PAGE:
Wilson Phillips is back in 2010 with their first Christmas CD Christmas in Harmony. I was honored to be able to talk with all three members about their new music, as well as how their older material has held up, and what they've been doing with themselves in between albums.
John: I always talk to people I know who appreciate an artist before I conduct an interview, and I found that there is a lot of goodwill out there for the three of you, even 20 years on. How does it feel to know that you have had such a positive impact that lasts to this day?
Wendy: You want to always be current and for people to appreciate you still. It’s amazing that people still want to hear us, and are very interested and loyal, and I appreciate it. Our fans are what sustain us. There’s a demand for the music, and there’s a love of the music. And without them, where would we be?
Carnie: Oh my God. For instance, I sat on the airplane yesterday, and I said to Wendy “Can you believe that…we might be someone’s favorite artists?” and I can’t talk about it and start tearing up. It really is still surreal, it always has been and it always will be. We do this because we love music and we love each other and we love singing together, and the beauty of it is that that love transmits through the music to the listener, and they don’t know us, but the music represents something in their life. We don’t know what it represents but it’s something special to them. It’s all one big freakin’ cryfest!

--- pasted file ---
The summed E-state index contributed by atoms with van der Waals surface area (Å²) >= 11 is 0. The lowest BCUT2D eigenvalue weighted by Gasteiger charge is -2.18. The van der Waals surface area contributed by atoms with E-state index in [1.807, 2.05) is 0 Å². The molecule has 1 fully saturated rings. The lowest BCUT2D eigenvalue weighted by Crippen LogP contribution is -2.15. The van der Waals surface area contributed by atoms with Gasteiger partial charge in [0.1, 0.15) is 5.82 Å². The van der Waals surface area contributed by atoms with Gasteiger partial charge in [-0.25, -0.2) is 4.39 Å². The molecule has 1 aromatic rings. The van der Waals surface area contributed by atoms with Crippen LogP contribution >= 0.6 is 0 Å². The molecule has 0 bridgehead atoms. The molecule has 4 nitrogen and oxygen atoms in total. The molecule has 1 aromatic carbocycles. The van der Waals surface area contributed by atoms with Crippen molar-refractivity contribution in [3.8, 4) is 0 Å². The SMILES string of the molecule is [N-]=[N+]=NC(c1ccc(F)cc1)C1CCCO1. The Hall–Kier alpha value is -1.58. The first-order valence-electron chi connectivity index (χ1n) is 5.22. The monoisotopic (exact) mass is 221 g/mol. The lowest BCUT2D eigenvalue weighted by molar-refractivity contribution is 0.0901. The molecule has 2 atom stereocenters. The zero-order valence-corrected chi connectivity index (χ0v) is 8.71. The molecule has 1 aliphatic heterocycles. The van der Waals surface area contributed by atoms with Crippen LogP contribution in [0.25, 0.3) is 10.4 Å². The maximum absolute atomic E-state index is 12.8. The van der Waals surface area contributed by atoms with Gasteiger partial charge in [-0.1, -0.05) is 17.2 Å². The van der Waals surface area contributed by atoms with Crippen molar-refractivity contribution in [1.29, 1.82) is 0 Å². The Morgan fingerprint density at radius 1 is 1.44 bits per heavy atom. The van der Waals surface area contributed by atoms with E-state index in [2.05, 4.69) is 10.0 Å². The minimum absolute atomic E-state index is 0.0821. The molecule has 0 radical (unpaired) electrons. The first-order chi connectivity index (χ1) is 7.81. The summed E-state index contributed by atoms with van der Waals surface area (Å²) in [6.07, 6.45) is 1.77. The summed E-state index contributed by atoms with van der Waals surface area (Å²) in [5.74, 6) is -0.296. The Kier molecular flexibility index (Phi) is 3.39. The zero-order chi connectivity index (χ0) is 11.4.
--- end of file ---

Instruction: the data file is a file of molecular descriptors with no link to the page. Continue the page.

Wendy: I feel very lucky with what I do. It’s funny, because when we work, we work really hard, but when we’re not working, it’s a lot of free time. It’s great, and I do love it. Even when we’re working hard, it’s fun and it’s very fulfilling and fun to sing together.
John: How do you think the music holds up from the first two albums?
Carnie: When I hear “Hold On” now on the radio, and I hear “You’re In Love“, yeah, maybe the snare drums sound more early 90s sounding, but the chords and the vocals and the harmonies and the words to me feel timeless. And it is because it is still playing, and that tells us that hopefully this music might be around forever. It’s the sign of a good pop song, man, and that’s what it’s all about. It’s relatable, and I think that’s what it is. You can relate to the lyrics, and the music is pleasing with the harmony, and that’s what’s timeless about it.
Wendy: I think the melodies, they stay in your mind, and people will always remember that part, if anything, the melody that we have and the harmony.
Carnie: We’re all kind of quirky in our own ways, and we crack each other up. Our daily lives are so consumed with children, and on the go, and work that when we come together, to do this, everything else takes a backseat for that moment, and then we’re in the moment of us together, the music, this other passion
We’ve been laughing, because Wendy and I are so used to picking up the kids, and then everybody around us we’re used to calling people sweetie, doll, honey, baby, and then we end up calling each other that, and sisters calling each other baby, toots and honey is pretty funny.